But as consumers, what we really want to know is whether clothes will become more expensive and if the clothes we buy will ever arrive on British shores. Here’s a quick guide to what to expect:
How long will it take for clothes to be shipped here from Europe after January 1st?
Much like last year, expect delays for the first few months while Border Control and brands adapt to new rules. And they could be lengthy – don’t buy anything from the EU that you need urgently as delivery could take up to six weeks. After that, delivery times will hopefully shorten. Although shipping will inevitably take longer than it did before, as goods and paperwork now need to be stringently checked.
Will European brands keep refusing to ship to the UK?
Many small European brands may once again pause sales to the UK, but this is mostly a temporary measure put in place until they have filled out the relevant customs declaration forms and worked out how to cope with VAT-related issues. Due to more regulations with France, small French brands are likely to be the hardest to access, as they will be worried about costs incurred by customers returning goods – once these issues are ironed out, trade should resume for all but the smallest companies.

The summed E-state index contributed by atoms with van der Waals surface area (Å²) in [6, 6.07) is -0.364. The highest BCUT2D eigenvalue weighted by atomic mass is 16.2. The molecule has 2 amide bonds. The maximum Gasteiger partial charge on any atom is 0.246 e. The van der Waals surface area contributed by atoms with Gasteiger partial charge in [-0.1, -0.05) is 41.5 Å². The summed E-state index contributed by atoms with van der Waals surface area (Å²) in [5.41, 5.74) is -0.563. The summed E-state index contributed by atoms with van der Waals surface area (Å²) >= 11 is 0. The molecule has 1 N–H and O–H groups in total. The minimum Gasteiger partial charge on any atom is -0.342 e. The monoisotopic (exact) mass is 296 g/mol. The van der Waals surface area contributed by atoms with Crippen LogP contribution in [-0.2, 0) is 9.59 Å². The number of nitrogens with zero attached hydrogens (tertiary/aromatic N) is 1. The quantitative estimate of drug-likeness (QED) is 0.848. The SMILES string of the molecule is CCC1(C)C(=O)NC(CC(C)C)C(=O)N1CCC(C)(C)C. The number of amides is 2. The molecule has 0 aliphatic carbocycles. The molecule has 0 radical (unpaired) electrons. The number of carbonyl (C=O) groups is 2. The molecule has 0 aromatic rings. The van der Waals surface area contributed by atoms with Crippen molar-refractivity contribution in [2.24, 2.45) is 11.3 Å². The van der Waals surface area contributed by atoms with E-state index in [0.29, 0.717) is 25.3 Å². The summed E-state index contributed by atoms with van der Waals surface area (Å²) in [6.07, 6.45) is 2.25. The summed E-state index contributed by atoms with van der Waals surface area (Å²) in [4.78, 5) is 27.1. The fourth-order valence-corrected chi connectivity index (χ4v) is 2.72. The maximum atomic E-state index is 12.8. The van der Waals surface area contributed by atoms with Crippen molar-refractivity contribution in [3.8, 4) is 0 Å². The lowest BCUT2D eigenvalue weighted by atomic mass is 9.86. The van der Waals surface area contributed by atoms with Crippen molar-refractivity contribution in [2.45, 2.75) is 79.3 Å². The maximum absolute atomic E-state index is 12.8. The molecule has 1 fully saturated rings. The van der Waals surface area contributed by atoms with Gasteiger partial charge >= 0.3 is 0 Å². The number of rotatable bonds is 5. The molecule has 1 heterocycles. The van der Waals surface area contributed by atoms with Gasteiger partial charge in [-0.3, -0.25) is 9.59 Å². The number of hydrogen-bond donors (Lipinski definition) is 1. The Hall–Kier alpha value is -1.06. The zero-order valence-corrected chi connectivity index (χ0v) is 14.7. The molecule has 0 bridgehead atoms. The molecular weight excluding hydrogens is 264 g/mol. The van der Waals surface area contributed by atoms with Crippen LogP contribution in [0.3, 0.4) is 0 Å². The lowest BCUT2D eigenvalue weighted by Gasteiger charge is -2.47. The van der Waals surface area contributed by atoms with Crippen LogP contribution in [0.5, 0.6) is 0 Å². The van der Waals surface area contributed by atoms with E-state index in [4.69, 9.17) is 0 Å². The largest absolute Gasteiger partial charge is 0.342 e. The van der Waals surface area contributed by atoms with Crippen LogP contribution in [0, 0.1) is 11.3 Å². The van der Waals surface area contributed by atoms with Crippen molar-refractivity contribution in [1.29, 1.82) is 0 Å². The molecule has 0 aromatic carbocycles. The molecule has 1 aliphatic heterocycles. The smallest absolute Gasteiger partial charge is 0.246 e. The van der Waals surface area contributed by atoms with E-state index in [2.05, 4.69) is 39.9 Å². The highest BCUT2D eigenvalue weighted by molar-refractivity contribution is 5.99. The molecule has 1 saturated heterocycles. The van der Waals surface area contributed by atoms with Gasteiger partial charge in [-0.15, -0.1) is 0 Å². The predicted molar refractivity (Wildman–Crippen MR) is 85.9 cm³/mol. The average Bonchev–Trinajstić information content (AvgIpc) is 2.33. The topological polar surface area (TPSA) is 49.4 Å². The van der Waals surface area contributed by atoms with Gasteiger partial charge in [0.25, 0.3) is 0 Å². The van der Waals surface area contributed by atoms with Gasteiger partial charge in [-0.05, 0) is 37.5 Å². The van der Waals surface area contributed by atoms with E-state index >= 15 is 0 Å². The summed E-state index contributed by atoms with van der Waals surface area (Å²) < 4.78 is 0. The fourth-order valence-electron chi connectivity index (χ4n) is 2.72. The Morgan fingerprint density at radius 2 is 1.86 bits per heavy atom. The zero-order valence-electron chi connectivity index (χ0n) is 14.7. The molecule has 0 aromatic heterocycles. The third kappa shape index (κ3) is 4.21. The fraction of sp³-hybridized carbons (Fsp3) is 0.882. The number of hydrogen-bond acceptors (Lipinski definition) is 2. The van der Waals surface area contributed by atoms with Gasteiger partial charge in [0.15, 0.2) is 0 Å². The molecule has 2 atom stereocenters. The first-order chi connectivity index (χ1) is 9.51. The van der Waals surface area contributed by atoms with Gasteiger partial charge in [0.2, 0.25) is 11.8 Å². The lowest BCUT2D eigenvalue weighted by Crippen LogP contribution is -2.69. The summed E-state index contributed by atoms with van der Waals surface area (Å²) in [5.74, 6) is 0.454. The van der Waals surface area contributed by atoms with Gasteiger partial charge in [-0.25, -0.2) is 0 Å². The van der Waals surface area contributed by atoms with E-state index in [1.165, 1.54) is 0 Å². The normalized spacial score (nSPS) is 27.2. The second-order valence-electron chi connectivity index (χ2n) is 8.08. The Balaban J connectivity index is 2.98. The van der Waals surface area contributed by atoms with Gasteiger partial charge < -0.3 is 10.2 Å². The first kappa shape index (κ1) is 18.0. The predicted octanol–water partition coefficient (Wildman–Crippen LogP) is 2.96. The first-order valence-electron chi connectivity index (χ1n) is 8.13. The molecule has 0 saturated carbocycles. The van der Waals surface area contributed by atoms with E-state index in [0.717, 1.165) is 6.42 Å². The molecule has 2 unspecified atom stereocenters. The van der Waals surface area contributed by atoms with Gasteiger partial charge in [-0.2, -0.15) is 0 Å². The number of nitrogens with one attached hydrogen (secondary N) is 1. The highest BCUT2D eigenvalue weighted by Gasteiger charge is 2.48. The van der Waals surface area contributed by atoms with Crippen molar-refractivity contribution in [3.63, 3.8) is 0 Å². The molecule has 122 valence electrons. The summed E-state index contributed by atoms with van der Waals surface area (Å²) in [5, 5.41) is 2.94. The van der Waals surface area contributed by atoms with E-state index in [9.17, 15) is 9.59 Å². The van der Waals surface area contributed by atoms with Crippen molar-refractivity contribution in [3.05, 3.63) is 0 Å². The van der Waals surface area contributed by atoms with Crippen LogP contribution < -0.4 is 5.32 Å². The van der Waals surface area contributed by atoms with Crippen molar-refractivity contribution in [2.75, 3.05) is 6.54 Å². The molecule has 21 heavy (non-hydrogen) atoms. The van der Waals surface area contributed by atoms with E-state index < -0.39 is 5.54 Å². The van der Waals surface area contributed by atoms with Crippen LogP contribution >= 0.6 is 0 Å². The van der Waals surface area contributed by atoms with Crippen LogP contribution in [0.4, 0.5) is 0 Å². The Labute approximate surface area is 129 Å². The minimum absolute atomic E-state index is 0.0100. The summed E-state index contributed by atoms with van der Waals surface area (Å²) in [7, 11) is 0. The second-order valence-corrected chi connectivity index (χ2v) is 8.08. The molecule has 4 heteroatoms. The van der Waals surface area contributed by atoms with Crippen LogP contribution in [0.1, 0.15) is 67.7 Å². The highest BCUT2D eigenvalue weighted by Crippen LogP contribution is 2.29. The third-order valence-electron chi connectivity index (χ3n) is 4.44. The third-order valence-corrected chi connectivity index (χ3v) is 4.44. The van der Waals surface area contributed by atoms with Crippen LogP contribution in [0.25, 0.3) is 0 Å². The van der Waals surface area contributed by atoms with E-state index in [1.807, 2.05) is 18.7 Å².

Will I have to pay import duties on clothes from Europe?
It’s… complicated. If you buy something from a small EU brand with part of their supply chain outside of Europe, then yes, but no more than last year. Although thankfully, as they adapt, most brands have started absorbing these prices so clothes can be delivered duty paid – hence the price being higher on UK websites than domestic ones. Bigger brands such as Zara, Sandro and Mango, which have warehouses in the UK, won’t be as affected and are unlikely to pass costs onto the customer.
Can I claim EU VAT back?
Yes, and many brands will remove it at source, which will take some of the sting out of online purchases. The biggest savings, though, will come from travelling to Europe to shop (once Omicron has faded, of course). If you wait in a VAT queue at the airport, you can claim back £1,000 on a big-ticket item like a £4,000 wedding dress or handbag.
Is there a silver lining to all this?
Yes. Many UK brands have been forced to focus on domestic customers – who have in turn seen the importance of buying locally. ”I think this has shown the wider public how much we rely on imported goods and in doing so, there seems to be a thirst for locally sourced and locally made goods,” says Tabak. “However, until we have the manufacturing industry to support making more here, it will remain an upward struggle for costs as materials still need to be imported for our incredibly creative fashion industry.”